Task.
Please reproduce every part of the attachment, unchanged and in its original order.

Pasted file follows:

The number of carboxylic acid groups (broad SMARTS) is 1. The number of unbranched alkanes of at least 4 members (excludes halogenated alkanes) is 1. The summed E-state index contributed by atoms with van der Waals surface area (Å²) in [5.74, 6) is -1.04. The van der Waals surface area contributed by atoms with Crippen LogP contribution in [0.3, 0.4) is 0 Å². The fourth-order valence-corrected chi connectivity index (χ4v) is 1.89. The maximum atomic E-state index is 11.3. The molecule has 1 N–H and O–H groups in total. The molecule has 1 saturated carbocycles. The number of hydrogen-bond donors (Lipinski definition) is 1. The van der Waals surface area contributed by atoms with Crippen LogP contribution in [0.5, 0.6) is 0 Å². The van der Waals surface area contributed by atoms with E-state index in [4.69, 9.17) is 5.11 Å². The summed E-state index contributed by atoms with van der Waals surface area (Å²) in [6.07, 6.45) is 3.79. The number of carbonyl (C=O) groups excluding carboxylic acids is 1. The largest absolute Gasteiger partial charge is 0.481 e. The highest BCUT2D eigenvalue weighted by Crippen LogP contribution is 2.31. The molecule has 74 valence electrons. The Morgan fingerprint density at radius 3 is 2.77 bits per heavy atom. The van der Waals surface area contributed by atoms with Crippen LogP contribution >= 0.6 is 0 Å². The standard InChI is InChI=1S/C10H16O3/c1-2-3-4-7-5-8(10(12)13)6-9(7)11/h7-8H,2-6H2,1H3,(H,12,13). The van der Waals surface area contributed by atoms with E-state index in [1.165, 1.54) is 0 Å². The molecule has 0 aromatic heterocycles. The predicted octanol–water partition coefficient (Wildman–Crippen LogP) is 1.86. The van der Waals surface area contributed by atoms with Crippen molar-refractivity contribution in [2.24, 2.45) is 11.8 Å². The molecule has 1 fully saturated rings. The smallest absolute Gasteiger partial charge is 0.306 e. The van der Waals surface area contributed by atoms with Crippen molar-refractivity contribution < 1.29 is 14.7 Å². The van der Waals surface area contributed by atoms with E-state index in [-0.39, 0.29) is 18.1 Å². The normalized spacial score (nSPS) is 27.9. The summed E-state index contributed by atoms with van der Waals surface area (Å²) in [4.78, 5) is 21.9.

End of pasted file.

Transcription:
The number of carboxylic acid groups (broad SMARTS) is 1. The number of unbranched alkanes of at least 4 members (excludes halogenated alkanes) is 1. The summed E-state index contributed by atoms with van der Waals surface area (Å²) in [5.74, 6) is -1.04. The van der Waals surface area contributed by atoms with Crippen LogP contribution in [0.3, 0.4) is 0 Å². The fourth-order valence-corrected chi connectivity index (χ4v) is 1.89. The maximum atomic E-state index is 11.3. The molecule has 1 N–H and O–H groups in total. The molecule has 1 saturated carbocycles. The number of hydrogen-bond donors (Lipinski definition) is 1. The van der Waals surface area contributed by atoms with Crippen LogP contribution in [0.5, 0.6) is 0 Å². The van der Waals surface area contributed by atoms with E-state index in [4.69, 9.17) is 5.11 Å². The summed E-state index contributed by atoms with van der Waals surface area (Å²) in [6.07, 6.45) is 3.79. The number of carbonyl (C=O) groups excluding carboxylic acids is 1. The largest absolute Gasteiger partial charge is 0.481 e. The highest BCUT2D eigenvalue weighted by Crippen LogP contribution is 2.31. The molecule has 74 valence electrons. The Morgan fingerprint density at radius 3 is 2.77 bits per heavy atom. The van der Waals surface area contributed by atoms with Crippen LogP contribution >= 0.6 is 0 Å². The standard InChI is InChI=1S/C10H16O3/c1-2-3-4-7-5-8(10(12)13)6-9(7)11/h7-8H,2-6H2,1H3,(H,12,13). The van der Waals surface area contributed by atoms with E-state index in [1.165, 1.54) is 0 Å². The molecule has 0 aromatic heterocycles. The predicted octanol–water partition coefficient (Wildman–Crippen LogP) is 1.86. The van der Waals surface area contributed by atoms with Crippen molar-refractivity contribution in [2.24, 2.45) is 11.8 Å². The molecule has 1 fully saturated rings. The smallest absolute Gasteiger partial charge is 0.306 e. The van der Waals surface area contributed by atoms with Crippen molar-refractivity contribution < 1.29 is 14.7 Å². The van der Waals surface area contributed by atoms with E-state index in [-0.39, 0.29) is 18.1 Å². The normalized spacial score (nSPS) is 27.9. The summed E-state index contributed by atoms with van der Waals surface area (Å²) in [4.78, 5) is 21.9.